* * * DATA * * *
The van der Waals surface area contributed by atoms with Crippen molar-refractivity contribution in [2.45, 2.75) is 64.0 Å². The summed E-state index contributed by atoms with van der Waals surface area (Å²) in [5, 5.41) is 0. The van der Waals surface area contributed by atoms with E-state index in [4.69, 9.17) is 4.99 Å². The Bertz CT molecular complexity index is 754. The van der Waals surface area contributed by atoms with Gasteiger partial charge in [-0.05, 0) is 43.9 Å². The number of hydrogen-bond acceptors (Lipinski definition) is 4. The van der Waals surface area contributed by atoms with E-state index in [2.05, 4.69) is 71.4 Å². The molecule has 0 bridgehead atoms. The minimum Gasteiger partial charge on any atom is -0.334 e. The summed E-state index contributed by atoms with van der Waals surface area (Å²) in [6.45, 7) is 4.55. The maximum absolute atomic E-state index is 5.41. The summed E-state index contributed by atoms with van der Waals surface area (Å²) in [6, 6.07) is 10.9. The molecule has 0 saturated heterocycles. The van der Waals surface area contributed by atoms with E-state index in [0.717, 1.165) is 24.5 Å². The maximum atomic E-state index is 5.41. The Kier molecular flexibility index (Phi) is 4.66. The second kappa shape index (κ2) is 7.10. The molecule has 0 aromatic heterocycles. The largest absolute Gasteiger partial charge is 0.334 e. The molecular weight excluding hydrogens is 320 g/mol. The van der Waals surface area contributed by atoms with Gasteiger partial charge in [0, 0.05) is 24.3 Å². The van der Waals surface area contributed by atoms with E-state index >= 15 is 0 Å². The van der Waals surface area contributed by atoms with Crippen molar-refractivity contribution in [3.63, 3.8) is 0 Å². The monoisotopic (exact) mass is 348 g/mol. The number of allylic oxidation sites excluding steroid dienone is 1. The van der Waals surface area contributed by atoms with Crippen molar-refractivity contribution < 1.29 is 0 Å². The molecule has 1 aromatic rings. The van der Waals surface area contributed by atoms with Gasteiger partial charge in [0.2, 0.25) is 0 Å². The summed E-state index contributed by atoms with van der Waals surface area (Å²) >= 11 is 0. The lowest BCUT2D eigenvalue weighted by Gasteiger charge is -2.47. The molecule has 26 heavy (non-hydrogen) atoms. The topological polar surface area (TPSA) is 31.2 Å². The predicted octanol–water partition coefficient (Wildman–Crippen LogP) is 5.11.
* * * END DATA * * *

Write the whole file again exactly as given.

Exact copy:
The van der Waals surface area contributed by atoms with Crippen molar-refractivity contribution in [2.45, 2.75) is 64.0 Å². The summed E-state index contributed by atoms with van der Waals surface area (Å²) in [5, 5.41) is 0. The van der Waals surface area contributed by atoms with E-state index in [4.69, 9.17) is 4.99 Å². The Bertz CT molecular complexity index is 754. The van der Waals surface area contributed by atoms with Gasteiger partial charge in [-0.05, 0) is 43.9 Å². The number of hydrogen-bond acceptors (Lipinski definition) is 4. The van der Waals surface area contributed by atoms with E-state index in [2.05, 4.69) is 71.4 Å². The molecule has 0 bridgehead atoms. The minimum Gasteiger partial charge on any atom is -0.334 e. The summed E-state index contributed by atoms with van der Waals surface area (Å²) in [6.45, 7) is 4.55. The maximum absolute atomic E-state index is 5.41. The summed E-state index contributed by atoms with van der Waals surface area (Å²) in [6, 6.07) is 10.9. The molecule has 0 saturated heterocycles. The van der Waals surface area contributed by atoms with E-state index in [0.717, 1.165) is 24.5 Å². The maximum atomic E-state index is 5.41. The Kier molecular flexibility index (Phi) is 4.66. The second kappa shape index (κ2) is 7.10. The molecule has 0 aromatic heterocycles. The largest absolute Gasteiger partial charge is 0.334 e. The molecular weight excluding hydrogens is 320 g/mol. The van der Waals surface area contributed by atoms with Gasteiger partial charge in [0, 0.05) is 24.3 Å². The van der Waals surface area contributed by atoms with E-state index >= 15 is 0 Å². The van der Waals surface area contributed by atoms with Crippen molar-refractivity contribution in [3.63, 3.8) is 0 Å². The monoisotopic (exact) mass is 348 g/mol. The number of allylic oxidation sites excluding steroid dienone is 1. The van der Waals surface area contributed by atoms with Crippen molar-refractivity contribution < 1.29 is 0 Å². The molecule has 1 aromatic rings. The van der Waals surface area contributed by atoms with Gasteiger partial charge in [0.2, 0.25) is 0 Å². The summed E-state index contributed by atoms with van der Waals surface area (Å²) >= 11 is 0. The lowest BCUT2D eigenvalue weighted by Gasteiger charge is -2.47. The molecule has 26 heavy (non-hydrogen) atoms. The topological polar surface area (TPSA) is 31.2 Å². The predicted octanol–water partition coefficient (Wildman–Crippen LogP) is 5.11.